The Dollmaker's Daughter
Since I’m a fan of the Colonial Williamsburg living-history museum in Virginia, I picked up The Dollmaker’s Daughter, intrigued by the Williamsburg setting and a story set in 1776 that has more to do with a young woman’s search for adventure and a scientist hero, than with fighting the War of Independence. Although not styled as such, this book is connected to another of the author’s works – The Shopkeeper’s Widow – through character relationships. I looked forward to reading a new-to-me author writing about an era I know well. Unfortunately, the novel did not meet my expectations.
After twenty-five years as the sheltered daughter of a well-to-do plantation owner, Amity Archer longs to write an adventure book from experience instead of from her imaginings. Without her father’s knowledge, she sets out toward her aunt Clementine’s home in Williamsburg, VA with only her maid as a companion. She makes it to a familiar inn outside of the town, feeling quite proud of her accomplishment although uneasy about the rough men carousing in the tavern. When Simon Morgan arrives, Amity tries to avoid her brother’s best friend. He could ruin her little escapade if he spies her and steps in to offer protection.
Simon has arrived from Norfolk with the smell of the burning city still on his clothes and in his memory. He reflects on his best friend’s recent wedding and on his feelings for Amity, a woman he greatly admires but whom, as she is his friend’s sister, he considers off limits. At the inn, he shares a table with a man who shows him a beautiful green stone that just might be the famed Horeb stone, said to bring the stone’s possessor great power.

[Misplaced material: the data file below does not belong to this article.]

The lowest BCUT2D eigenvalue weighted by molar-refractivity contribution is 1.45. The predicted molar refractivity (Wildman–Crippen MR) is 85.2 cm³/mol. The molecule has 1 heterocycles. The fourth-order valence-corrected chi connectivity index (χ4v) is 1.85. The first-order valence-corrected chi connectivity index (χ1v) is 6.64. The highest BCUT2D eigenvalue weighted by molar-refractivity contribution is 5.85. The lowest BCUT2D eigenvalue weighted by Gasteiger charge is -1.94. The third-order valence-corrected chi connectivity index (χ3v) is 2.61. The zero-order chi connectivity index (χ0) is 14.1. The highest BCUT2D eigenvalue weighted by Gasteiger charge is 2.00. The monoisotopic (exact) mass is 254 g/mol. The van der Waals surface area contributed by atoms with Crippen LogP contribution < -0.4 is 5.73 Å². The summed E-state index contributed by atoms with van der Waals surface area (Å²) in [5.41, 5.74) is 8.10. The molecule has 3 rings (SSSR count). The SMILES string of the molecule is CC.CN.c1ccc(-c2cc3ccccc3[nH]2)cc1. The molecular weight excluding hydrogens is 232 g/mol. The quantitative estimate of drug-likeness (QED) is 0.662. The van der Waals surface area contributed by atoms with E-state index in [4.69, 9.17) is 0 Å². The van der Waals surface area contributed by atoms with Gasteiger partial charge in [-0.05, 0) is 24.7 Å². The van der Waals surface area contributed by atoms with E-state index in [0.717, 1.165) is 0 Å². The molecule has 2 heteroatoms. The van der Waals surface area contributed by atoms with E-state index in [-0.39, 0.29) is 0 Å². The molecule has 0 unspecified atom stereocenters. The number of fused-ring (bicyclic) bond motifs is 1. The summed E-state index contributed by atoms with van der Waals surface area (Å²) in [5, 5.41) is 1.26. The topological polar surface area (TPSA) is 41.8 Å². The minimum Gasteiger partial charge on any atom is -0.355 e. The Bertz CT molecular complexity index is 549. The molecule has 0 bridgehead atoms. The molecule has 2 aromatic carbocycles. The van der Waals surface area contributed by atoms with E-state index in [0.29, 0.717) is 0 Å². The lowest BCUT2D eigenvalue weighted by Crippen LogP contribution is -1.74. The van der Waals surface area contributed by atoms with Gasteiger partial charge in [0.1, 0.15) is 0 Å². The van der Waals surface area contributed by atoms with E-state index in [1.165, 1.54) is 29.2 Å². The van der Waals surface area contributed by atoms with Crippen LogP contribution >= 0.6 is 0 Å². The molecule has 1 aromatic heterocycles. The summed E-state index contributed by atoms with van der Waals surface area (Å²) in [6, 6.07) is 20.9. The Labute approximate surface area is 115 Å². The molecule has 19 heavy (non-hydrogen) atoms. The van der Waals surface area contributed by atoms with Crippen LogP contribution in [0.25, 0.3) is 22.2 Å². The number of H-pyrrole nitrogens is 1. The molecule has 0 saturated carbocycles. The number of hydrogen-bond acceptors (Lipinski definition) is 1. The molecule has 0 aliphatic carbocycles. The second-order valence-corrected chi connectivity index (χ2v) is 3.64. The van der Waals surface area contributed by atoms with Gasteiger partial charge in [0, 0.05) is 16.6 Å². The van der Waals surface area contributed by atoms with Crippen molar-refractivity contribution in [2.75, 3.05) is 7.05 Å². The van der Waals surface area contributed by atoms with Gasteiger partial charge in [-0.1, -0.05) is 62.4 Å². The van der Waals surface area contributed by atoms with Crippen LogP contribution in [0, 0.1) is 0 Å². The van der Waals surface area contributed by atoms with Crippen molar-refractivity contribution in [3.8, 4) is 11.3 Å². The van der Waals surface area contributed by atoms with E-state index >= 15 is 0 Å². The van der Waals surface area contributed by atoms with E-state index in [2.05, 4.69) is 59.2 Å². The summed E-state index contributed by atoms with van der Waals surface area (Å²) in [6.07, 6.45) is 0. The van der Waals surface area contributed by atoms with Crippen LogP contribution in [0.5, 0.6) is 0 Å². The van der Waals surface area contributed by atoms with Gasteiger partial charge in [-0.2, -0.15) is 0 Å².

The plot winds its way through three storylines: Amity’s experiences, which help her mature in her outlook on life, Simon’s search for the truth of the stone that seems to warm at his touch, and the friends-to-lovers trope with Simon and Amity finding love together. God plays an important role in the characters’ lives as they rely on His plans, and the possibility arises that the green stone may be one of a pair described vaguely in the Bible as a way to communicate with the Almighty. My favorite character is Amity’s Aunt Clementine, a widow with a mind of her own and a worthy mentor to her inexperienced young niece. I also enjoyed the cooperation between Simon and Amity’s father behind the scenes to make sure that she is protected from the dangers she cannot yet conceive.
However, a number of choices made by the author interrupted my reading. In a problem I call ‘talking heads’, I often lost track of who was speaking due to a combination of weak character voices and lack of dialogue tags. Unclear transitions within a scene or between scenes are common and led to confusion about the topic being discussed or how the involved character made a particular mental leap. Point of view drifted among characters, hindering the reader’s ability to connect emotionally with any individual in the scene. I was particularly disappointed in Simon’s characterization. I wanted to see more of the man of science, perhaps something of his own experiments in electricity. In this story, the author told me about his interest, but I didn’t feel his passion as strongly as I could have. Finally, I really don’t understand who the “dollmaker” mentioned in the title is, or to what the word refers.
As I said at the beginning, the premise is good, and the storyline about the mysterious stone is intriguing in both historical and Biblical contexts. However, the overall crafting of The Dollmaker’s Daughter left much to be desired, and I cannot give the book my full endorsement.